Big City Projects Fight 'Urban Blight'

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Financial problems in many cities across the nation are taking a toll on basic infrastructure and property values.

Because they cannot rely on their governments, many communities are coming up with creative ways to combat "urban blight."

All over America, old buildings are falling apart, often because of neglect or lack of economic support. Abandoned buildings are a magnet for crime, and that causes property values to plummet.

A recent study found that in the last decade, there was a dramatic increase in the number of vacant houses and apartments across the nation. Cities like Baltimore, Cleveland, and Detroit saw significant population declines.

"Some of these cities waited for somebody to come and solve their problems for them. That day is no longer with us," Uwe Brandes, executive director of the Masters Program in Urban and regional Planning at Georgetown University, said.

Since 2010, eight cities and towns have filed for bankruptcy. The economic crisis has led residents to join forces to find creative ways to rescue and rebuild their communities.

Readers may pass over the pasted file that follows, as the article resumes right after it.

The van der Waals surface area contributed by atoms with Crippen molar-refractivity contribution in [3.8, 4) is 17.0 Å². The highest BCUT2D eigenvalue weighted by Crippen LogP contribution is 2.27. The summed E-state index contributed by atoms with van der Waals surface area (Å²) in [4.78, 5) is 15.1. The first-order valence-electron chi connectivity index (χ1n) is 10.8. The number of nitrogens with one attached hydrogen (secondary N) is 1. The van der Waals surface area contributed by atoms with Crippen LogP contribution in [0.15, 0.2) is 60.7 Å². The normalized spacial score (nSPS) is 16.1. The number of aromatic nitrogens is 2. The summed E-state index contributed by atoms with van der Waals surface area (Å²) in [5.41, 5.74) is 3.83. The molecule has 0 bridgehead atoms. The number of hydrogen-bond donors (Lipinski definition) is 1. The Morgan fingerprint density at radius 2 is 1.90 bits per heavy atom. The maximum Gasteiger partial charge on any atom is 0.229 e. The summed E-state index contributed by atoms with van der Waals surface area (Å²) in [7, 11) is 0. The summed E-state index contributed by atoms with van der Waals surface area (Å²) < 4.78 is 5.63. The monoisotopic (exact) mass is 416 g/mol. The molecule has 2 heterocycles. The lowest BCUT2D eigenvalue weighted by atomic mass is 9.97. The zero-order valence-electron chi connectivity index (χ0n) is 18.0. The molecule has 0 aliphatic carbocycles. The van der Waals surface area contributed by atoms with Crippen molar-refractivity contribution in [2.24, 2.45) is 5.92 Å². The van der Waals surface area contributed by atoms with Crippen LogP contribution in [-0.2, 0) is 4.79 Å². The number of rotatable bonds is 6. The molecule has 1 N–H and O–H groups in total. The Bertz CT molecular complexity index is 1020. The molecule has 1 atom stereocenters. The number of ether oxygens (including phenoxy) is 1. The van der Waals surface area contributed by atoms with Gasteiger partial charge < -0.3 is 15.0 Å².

"My friend and I had this idea, well, why don't we just grow food in the city. Seems like a really easy plan right?" Cheryl Carmona, in Baltimore, Md., said.

From that idea grew Boone Street Farm, an urban garden in a rundown East Baltimore neighborhood.

Carmona and her friend were initially met with skepticism, but with time, the garden has brought a sense of community pride and engagement.

"I've definitely had a lot more positive responses from people, just walking by and saying, like, thank you," Carmona said.

Similar urban gardens are popping up around the nation, but that's not the only way cities are re-building.

Some places are starting with a clean slate. Detroit recently received $52 million to combat blight, and a big part is going to tearing down abandoned buildings.

That's just the first step.

"This takes long-term commitment of capital, or knowledge, and certainly of community will," Brandes said.

Other cities are resorting to art projects involving children and youth, fostering a sense of ownership, pride, and love for their cities.

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